Initially established in 2018, Tulsa Remote has expanded the city's approach to building a dedicated workforce community. As an incentive program, Tulsa Remote offers $10,000 in cash and other attractive perks to eligible remote workers who are willing to relocate to the city of Tulsa. The program has achieved great success during the ongoing pandemic, enticing nearly 1,400 new members to plant their roots locally.

COVID-19 is Propelling the Growth of Remote Workers

The growth of remote work provides many new opportunities for members of different communities nationwide to rethink their opportunities. Modern businesses are opening their vacant positions to a national audience, increasing wages and career options – no matter the skills needed for the job. As you might imagine, being receptive to obtaining remote workers has allowed businesses to take advantage of top talent nationwide.

Like other communities in the Heartland, Tulsa has had its fair share of economic challenges throughout the pandemic. This includes slowing population growth and a lack of educated and skilled workers for many prominent positions in the tech industries or other high-wage industries. Tulsa Remote has responded to these unique challenges by bringing these workers to Tulsa while simultaneously diversifying the local workforce before a relevant job exists locally.

Researchers have deduced that the first program initiative could generate millions of dollars in local earnings and facilitate the growth of hundreds of new jobs locally. This perfect storm and the need for remote work and the incentives provided by Tulsa Remote can help provide even standing for smaller metropolitan areas to compete with the national competition in the upcoming years.

What Impact Has Tulsa Remote Had Locally?

Several distinct factors make Tulsa Remote unique among similar programs. The program has a sponsorship through a local foundation and promises improved quality of life – mainly because Tulsa is known as a "Big Little City." This means that remote workers can expect the same infrastructure and opportunities available in larger cities without the congestion they often have.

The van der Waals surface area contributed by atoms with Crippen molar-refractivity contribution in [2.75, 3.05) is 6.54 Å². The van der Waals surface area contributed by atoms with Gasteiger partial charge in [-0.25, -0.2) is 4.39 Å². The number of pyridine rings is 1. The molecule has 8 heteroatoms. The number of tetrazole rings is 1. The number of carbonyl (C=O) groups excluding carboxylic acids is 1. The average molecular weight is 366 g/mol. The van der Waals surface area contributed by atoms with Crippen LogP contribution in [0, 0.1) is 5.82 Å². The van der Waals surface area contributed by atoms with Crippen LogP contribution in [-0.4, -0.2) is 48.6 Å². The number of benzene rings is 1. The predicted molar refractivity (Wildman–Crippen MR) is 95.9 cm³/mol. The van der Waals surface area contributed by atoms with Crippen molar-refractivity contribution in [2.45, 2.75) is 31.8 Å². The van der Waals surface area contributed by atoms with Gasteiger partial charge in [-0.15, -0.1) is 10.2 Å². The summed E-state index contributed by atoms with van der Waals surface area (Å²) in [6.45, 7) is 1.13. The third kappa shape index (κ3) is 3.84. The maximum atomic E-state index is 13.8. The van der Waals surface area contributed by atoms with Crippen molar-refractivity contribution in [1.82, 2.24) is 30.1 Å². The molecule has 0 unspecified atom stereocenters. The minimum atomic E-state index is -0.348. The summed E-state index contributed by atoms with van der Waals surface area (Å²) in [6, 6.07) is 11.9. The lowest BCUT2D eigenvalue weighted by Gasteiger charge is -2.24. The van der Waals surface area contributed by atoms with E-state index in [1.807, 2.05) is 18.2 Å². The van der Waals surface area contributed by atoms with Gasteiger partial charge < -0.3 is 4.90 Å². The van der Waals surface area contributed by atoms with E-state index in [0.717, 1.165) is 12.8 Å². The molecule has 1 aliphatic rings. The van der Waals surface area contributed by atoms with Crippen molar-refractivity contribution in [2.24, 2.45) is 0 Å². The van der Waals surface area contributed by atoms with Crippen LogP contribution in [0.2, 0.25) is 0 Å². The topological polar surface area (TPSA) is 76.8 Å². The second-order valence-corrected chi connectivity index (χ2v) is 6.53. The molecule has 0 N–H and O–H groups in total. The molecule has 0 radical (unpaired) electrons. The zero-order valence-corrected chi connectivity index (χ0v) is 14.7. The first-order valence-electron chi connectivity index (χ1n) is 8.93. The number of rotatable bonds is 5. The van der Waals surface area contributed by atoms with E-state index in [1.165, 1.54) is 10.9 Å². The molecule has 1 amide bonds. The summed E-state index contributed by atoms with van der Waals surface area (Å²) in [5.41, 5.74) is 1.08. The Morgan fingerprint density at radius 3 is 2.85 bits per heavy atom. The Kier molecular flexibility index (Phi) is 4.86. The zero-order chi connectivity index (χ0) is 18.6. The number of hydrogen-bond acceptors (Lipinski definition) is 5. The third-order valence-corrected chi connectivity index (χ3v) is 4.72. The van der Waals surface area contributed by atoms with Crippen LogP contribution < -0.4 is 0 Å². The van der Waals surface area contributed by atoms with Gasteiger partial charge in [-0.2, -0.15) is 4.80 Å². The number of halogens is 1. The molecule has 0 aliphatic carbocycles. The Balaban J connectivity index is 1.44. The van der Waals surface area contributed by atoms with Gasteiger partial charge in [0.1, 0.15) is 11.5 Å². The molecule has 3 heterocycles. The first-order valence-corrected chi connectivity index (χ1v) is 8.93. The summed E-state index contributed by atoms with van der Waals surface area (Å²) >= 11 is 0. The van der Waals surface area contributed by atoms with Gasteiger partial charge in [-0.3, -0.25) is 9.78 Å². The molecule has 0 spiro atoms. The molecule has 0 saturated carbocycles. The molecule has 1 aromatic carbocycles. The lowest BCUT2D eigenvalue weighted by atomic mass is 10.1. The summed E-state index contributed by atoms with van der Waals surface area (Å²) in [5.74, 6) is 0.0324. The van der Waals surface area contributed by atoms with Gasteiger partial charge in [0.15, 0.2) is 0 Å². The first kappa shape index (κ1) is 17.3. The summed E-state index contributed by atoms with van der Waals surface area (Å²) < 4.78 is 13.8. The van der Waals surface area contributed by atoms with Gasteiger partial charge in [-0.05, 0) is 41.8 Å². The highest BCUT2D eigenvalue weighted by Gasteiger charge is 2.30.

At the start of 2021, the actual impact that Tulsa Remote has had on the local economy has started to become apparent. First, the city added roughly $62 million in local earnings in 2021 alone. $51.3 million can be traced directly to relocated remote workers, while $10.7 million was contributed to the local employment boost. When broken down, this equates to a growth in approximately 592 jobs in one year alone – 394 of which can be linked directly to relocated remote workers.

While these numbers are promising, the program's continued impact is estimated to provide even more support to the local economy. At the current expected growth trajectory, the program is estimated to add roughly $500 million in new local earnings while supporting nearly 5,000 high-impact jobs – 1,500 of which are newly created equivalencies designed to attract remote workers to local companies.

A Trial for Similar Strategies Nationally

While remote worker incentives are only one piece of the giant puzzle for cities struggling to attract top talent or modernize their local economic standing, programs like Tulsa Remote have proven the effectiveness of these strategies. However, a city needs to ensure that they have the infrastructure and frameworks necessary to encourage remote workers to stay long term. This is particularly important since the program requires a one-year residency.

While the initial successes of Tula Remote are apparent, the actual economic impact of the program is yet to be determined. Moving forward, the program will need to focus on four key factors: refining the strategy to compete with similar programs nationally, focusing on retention and growth, ensuring local community support and buy-in, and the extent to which the program can improve local economic development.

Ready to Relocate to Tulsa?

To be eligible for the Tulsa Remote program, applicants must meet distinct requirements, including full-time remote employment or self-employment outside Oklahoma. If you are interested in taking advantage of the program, Why Not Oklahoma would like to welcome to you the state. We hope you find it as impressive as we do and want to stay long-term!

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